Seneca’s Challenge: Genre and Intertextuality in Senecan Tragedy and Statius’ Thebaid

Marco van der Schuur


    302 Downloads (Pure)


    In this dissertation I study the intertextual relationship between the poetic genres of epic and tragedy in Latin literature. The focus of my research are Seneca’s tragedies and Statius’ Thebaid. I argue that Seneca’s tragedies should be read as a systematic reflection on the epics of his predecessors Vergil (Aeneid) and Ovid (Metamorphoses). In the Aeneid, Vergil frequently alludes to tragedy, a genre in which heroes and cities often are destroyed, thereby questioning and complicating his epic narrative of Rome’s glorious destiny. Ovid develops this approach further through clever allusions to Vergil. Ovid’s allusions to Vergil can be read as a commentary on Vergil’s epic. Seneca, in turn, would write tragedies that alluded to both Vergil and Ovid. Seneca’s tragedies test the epic genre to its breaking point: heroes self-destruct, history is reversed and the epic gods are driven away. I show this through a close intertextual reading of four of Seneca’s tragedies (Hercules Furens, Oedipus, Thyestes and Phoenissae), in which I trace a development from the “early” to the “late” tragedies. I then move on to the most sustained epic reponse to Seneca’s tragic challenge: Statius’ Thebaid. Statius has to reinvent the epic genre following Senecan tragedy. I argue that a Senecan narrative can be traced through the Thebaid, in which Statius alludes to Senecan tragedy and comments on these tragedies and their impact on epic. At the end of Statius’ experiment, epic can continue, but it is forever changed by Senecan tragedy.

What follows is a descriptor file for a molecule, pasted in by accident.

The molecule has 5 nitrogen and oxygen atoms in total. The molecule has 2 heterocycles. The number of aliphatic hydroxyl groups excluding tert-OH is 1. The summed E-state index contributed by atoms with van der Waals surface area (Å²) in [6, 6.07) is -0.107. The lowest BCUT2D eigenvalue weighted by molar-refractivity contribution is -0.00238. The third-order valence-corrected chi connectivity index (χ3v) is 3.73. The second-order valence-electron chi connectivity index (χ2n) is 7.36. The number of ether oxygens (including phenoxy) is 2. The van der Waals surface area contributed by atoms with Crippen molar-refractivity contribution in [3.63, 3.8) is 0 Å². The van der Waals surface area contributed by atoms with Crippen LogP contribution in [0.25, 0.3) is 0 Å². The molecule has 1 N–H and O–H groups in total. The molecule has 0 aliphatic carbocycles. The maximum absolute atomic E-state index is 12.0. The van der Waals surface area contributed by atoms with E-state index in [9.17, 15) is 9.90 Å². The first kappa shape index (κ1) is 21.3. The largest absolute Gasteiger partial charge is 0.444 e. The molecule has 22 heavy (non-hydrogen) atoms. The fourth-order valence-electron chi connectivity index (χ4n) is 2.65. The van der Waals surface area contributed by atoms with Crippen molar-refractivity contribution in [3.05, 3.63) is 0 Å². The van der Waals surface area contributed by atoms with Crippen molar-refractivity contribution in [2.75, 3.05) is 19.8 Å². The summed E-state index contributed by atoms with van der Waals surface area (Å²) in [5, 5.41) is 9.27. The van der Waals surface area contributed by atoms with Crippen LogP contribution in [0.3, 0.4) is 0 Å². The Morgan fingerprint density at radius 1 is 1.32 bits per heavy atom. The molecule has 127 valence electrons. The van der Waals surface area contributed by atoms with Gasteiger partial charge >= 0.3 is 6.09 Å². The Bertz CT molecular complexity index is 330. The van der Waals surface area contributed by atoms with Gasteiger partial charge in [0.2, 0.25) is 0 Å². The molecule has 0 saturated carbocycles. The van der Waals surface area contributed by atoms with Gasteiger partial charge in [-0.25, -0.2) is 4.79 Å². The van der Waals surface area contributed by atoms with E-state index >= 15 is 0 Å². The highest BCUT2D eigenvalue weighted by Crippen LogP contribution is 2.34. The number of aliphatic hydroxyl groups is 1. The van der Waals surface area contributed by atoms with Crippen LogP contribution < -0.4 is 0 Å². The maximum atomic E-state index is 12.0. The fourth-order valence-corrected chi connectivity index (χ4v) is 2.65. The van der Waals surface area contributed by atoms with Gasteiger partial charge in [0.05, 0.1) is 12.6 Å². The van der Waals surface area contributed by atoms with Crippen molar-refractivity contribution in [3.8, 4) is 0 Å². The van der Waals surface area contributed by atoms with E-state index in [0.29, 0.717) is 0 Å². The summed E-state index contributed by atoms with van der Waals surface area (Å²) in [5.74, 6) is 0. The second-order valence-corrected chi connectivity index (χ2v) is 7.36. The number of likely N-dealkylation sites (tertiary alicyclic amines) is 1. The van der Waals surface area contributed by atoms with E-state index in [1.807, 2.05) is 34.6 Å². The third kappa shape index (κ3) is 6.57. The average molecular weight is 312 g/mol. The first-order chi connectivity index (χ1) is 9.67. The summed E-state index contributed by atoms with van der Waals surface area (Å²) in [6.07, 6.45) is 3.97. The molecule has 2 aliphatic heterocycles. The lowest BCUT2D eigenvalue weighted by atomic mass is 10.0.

Originele taal-2English
    KwalificatieDoctor of Philosophy
    Toekennende instantie
    • Rijksuniversiteit Groningen
    • Nauta, Ruurd, Supervisor
    • Harder, Annette, Supervisor
    • van Dam, H.J., Co-supervisor, Externe Persoon
    Datum van toekenning29-nov.-2021
    Plaats van publicatie[Groningen]
    StatusPublished - 2021

    Citeer dit